Mikelle Moore: How does that feel to you Clark?

Clark Aposhian: Absolutely. And what Kim has said is so correct in that the firearm safety shouldn't just be about accidental discharge of a firearm and controlling the muzzle direction and making sure your finger is off the trigger and appropriate storage. But the NRA and the National Shooting Sports Foundation have embedded in their training a very short and often overlooked by instructors message that says you shouldn't handle firearms when you're drunk or shouldn't have handle firearms when you're in cases of extreme emotion. And the instructors that are teaching that have up to now glossed over it and said, well, if you're really angry, don't get a gun. But the whole thing about firearm safety is to reduce accidents and injuries and deaths. And they're always thinking about it, well, you want to make sure it's pointed in the right direction, but no, it can go so much farther, especially here in Utah, when we're reducing the means, effective means to harm yourself.

Mikelle Moore: So I'm curious Clark, when does this conversation go a fallow? When do the different perspectives get in the way? Create an emotional response on one side or the other, what are the things that make this work together hard?

Clark Aposhian: It can be divisive. And I will admit, six years ago when we all sat around the table and we were rather forced to collaborate via some legislation by representative [Steve Elson 00:12:21]. At least I know on my part, I looked very distrusting across the table to the other folks, the mental health professionals and these folks, because we have, I think gun owners have been a little gun shy, if you will, a little defensive. And when we are told that, well, this is for your own safety and we're going to take your guns and that. And that's kind of what I thought. This was just another chapter in the same book. And I am happy to report that that is not it. We were welcome to the table. Our insight was accepted and utilized in everything from PSAs to the gun lock program, to the pamphlets, to the message that was out there.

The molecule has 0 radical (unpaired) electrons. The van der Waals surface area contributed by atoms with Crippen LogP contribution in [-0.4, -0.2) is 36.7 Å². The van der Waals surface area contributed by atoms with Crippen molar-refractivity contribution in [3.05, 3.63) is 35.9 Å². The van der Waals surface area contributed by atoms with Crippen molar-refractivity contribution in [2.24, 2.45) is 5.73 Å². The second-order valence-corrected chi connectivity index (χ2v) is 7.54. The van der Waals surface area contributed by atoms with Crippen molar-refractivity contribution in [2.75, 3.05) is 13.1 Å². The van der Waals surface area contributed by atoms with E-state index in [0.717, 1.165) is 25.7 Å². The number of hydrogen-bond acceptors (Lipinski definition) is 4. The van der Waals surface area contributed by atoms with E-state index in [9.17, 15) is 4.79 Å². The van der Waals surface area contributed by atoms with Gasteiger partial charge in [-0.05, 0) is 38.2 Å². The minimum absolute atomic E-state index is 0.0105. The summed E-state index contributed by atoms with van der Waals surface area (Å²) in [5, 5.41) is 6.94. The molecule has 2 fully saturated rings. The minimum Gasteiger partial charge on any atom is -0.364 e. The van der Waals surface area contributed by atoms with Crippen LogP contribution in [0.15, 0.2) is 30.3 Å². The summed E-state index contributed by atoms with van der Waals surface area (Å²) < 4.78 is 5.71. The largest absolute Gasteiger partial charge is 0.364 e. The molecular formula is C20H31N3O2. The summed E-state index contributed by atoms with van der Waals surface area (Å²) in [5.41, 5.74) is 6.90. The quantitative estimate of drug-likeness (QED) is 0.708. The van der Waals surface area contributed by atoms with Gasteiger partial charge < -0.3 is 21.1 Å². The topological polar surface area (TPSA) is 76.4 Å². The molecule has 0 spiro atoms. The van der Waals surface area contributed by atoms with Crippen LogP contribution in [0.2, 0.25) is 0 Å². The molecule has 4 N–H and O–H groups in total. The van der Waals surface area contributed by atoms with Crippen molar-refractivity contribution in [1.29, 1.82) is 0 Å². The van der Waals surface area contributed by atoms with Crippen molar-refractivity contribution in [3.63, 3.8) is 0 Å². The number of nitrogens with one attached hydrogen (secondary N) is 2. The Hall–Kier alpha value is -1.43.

Mikelle Moore: So I'm curious, how does that then influence the way we need to think about this? Morissa, you are taking the lead on suicide prevention within Intermountain Healthcare. And just like any large organization, we have gun owners, we have people who are very concerned about suicide prevention and maybe some of those are the same people. What are the things we need to be careful of to create an environment of helping people feel welcome at the table and not create the same divisiveness or put people on the defensive as you've described, Clark.

Clark Aposhian: An understanding that the data doesn't take sides, the numbers and the suicide rate here in Utah with firearms isn't pro-gun, it's not anti-gun, it's just the sad fact, the sad reality. And Morissa has really, really come a long way and has Kim, and I'm going to mention Cathy Barbara with Harvard, have come a long way in bridging the gaps and the divisiveness that is so common.